He was jewish?

Paul Newman
Paul Newman
With the passing away of Paul Newman this week I was reminded of a scene in Exodus, in which Newman plays a British intelligence officer.

In this scene, another British officer complains to Ari Ben Canaan (Newman) about the constant stream of illegal Jewish immigrants trying to get thru to the then Palestine. “I can smell a Jew a mile” away he quips.

Ari immediately places his face under the Officers nose and complains of dust in his eyes and could he, the officer, see away of helping him clear it.

Of course the fact that this officer and many like him in the British Government would have preferred an Arab population to a Jewish one, Newman’s simple act highlights how often Jews have simply ignored the prevailing winds, and snuck in under the guard of the powers to be.

Often our ability to melt into the population as assimilation takes hold of our generations creates a mystique about the unseen influential Jewish lobby. Anti Semitism seems to be able to find any device to ply its hatred.

Even the U.S. Congress had to hold off on voting this week, on the rescue package, because of the many senators who had gone home for Rosh Hashanah. I am sure the Jewish Conspiracy world, had a field day with that.

I find it important especially at times like Rosh Hashanah and Yom Kippur, to try and understand what makes me proud to be Jewish and why as a Nation we have continued to survive against all odds. Why G-d has without a doubt chosen us to continually lead the world in so many of its endeavours.

Just some quiet musings I thought I would share with you.

In the week when we seek to ask G-d to forgive our transgressions, and seal us in his book of life for another year, perhaps we should also ask him to forgive the rest of the world, for their mistakes and open their hearts to see that we are all on this planet together.

May you all have a Shabbat with your families and those that you love.

Shabbat Shalom
Eli

PS: Paul Newman while only half jewish on his fathers side considered himself Jewish because ‘it was challenging”

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3 thoughts on “He was jewish?

  1. Eli this blog reminded me of my mother who after gave birth to my brother in 1939 on a Betar ship escaping Czechoslavakia. Upon arriving on the shores of Palestine was confronted by a british officer who told my mother who was holding my brother in her arms to go back to the ship or he will shoot her/ She refused and kept walking inland she looked at him and said shoot and showed him the baby..he let her go as well as the others ..there were some with a consience.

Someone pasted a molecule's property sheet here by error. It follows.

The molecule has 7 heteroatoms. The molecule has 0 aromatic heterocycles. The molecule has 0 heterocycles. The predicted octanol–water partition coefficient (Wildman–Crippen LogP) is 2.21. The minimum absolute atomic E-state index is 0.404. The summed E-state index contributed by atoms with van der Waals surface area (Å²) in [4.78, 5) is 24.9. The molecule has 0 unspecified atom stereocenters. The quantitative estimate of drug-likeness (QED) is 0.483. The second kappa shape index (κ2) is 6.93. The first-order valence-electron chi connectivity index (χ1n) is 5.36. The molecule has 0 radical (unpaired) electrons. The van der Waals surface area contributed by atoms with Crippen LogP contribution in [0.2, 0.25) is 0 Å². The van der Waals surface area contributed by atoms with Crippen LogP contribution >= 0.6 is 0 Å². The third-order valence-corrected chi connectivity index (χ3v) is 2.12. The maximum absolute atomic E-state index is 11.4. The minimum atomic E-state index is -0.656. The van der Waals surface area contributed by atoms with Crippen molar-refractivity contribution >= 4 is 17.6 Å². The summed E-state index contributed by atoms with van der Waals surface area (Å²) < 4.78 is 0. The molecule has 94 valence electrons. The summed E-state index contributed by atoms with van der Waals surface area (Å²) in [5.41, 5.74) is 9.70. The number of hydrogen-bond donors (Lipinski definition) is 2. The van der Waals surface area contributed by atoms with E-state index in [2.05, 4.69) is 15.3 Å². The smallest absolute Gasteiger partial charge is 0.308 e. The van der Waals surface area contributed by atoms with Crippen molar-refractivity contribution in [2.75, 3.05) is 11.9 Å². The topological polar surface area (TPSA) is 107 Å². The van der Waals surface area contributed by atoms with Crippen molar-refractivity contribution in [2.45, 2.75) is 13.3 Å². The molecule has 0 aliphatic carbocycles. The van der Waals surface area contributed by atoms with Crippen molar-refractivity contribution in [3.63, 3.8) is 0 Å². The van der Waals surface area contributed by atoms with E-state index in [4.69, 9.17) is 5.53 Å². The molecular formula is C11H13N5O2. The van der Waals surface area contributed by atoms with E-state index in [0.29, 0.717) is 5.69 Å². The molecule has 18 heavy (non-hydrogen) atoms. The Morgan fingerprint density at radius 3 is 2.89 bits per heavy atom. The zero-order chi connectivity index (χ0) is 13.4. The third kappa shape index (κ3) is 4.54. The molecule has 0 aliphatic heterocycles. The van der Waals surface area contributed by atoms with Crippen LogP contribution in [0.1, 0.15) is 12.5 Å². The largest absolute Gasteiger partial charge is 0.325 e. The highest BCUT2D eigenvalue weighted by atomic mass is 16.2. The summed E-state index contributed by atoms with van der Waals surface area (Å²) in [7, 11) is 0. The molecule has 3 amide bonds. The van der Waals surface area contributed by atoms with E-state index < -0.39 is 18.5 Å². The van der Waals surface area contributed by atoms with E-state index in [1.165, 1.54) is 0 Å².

2. I remember that scene well—it was great the way Paul Newman got as close as right under his nose, after this officer explained how you can pick a Jew anywhere at any time by describing in vivid detail a Jewish stereotype with such an attitude of disdain. My overall feeling in reacting to that scene was “up yours! and people like you” and it was especially poignant for me because Paul Newman himself was Jewish, and played it so “cool” —that was a classic moment that highlighted the prejudice of the world and totally emphasised the need for a country that Jews could call our own.
    That was a very powerful scene amongst many which sent a strong and memorable message, and I saw in him a very proud performance.
    It’s important to keep the memories of our past and feel free to achieve and live our lives to our full potential, whilst retaining our identities and holding our dignity as Paul Newman and the character he played had done, in order to expose the less than admirable bigots of this world to be unworthy of any respect from anyone.

  3. That photo is from “Cool Hand Luke” which was also a very powerful performance by Paul Newman.
    I loved the way he just kept on bouncing back from the absolute worst treatment he continued to receive, and hated the “hero” status endowed upon him, just feeling what an extra burden that was.
    The contrast between him being an individual with individual strength and acting on his own behalf, and the rest of the prisoners relinquishing their personal power, living precariously through him, demonstrates how eventually that can weaken a person with even the greatest resolve.
    Support requires more than just cheering on someone.

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